Many children as young as 4/5 also have to walk for 30 or 40 minutes to get to school in the searing summer heat and then the very difficult rainy season.
We aim to help schools that are situated in the provinces away from the tourist areas as these are so often overlooked.
On my next visit, I will be visiting one such school which has asked for our help in repairs to the building. The school provides rice for the children at lunchtime and at present the kitchen has holes in the floor beneath which snakes have found a comfortable home! I am sure that when I visit there will be far more that we can do in order to provide a better environment for the students.
I will also be visiting a nursery school to see how the charity can help. We can help in many ways such as sponsoring individual children, providing comfortable buildings and perhaps most useful of all by providing equipment such as exercise/reference books and stationery.
We also collect hand-operated sewing machines which we donate to villages. They then set up a co-operative which enables them to sew the school uniforms for the children.
Any help in these areas would be much appreciated
Visiting the Gambia by Liz
After a few years sponsoring "my" family and getting very sore feet last year doing a marathon for sponsorship I decided at long last to go and see all these people.
It was a great adventure: I was met by Sarjo in Banjul Airport and we came back to his place. It was like another planet: mango trees, cashew nut trees and mangroves and all these people so welcoming and so friendly! I was struck by the poverty, but I realised that it was nothing compared to the villages I visited later. One of the things I did was to deliver a solar dryer to Brikama. Sarjo and I were welcome by drummers and a group of ladies in their best clothes. They started dancing and asked me to join in. I am afraid that I did not match their impressive performance. They were so pleased with the solar dryer and had great plans for them.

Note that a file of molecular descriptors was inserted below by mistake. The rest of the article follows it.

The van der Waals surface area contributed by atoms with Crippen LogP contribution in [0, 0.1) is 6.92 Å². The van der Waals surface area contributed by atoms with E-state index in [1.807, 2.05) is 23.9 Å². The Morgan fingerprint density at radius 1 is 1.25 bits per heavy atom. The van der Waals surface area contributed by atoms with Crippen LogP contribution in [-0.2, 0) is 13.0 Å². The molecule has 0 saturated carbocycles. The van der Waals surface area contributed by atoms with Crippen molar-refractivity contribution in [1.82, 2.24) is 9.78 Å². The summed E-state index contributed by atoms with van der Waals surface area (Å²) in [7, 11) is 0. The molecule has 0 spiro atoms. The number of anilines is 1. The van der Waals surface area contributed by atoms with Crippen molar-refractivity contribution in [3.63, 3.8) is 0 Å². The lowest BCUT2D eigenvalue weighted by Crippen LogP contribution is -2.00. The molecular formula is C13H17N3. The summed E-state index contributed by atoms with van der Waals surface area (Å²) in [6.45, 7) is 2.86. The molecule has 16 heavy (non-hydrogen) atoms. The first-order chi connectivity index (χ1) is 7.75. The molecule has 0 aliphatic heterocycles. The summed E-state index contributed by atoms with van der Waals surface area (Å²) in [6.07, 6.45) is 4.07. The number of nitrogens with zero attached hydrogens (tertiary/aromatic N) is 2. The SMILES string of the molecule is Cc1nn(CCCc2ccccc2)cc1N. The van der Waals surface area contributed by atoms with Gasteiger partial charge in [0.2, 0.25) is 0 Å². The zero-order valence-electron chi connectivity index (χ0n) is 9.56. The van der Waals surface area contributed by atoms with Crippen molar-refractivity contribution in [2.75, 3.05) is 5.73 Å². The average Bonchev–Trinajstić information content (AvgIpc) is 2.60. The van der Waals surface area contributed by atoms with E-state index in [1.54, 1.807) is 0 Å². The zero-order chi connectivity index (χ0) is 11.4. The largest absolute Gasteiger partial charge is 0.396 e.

Then we went to the villages: it was a very interesting trip on a very bumpy and dusty road, our first stop was at Majork school to check on the library which is sponsored by a school near Ipswich, then we were off to Kayabo where "my" family lives. It was wonderful to meet them, one of the children a delightful 5 year old girl full of life and mischief decided that I was leaking because I was sweating so much and she started to sponge my face and neck ! At the airport on the way back I started talking to one of the custom officers. He told me that he had been to Majork school and that it had changed his life; he added that he has now a place to live and helps the rest of his family. What I heard again and again while talking with people is that the charity is really making a big difference and not by handouts but by helping people to help themselves so this Summer I am off again but not a marathon this time I am going to walk the Camino de Santiago (470 miles) and I am hoping to raise enough money to carry on all this great work!
Barbara and Sarjo's Trek Reports and experiences.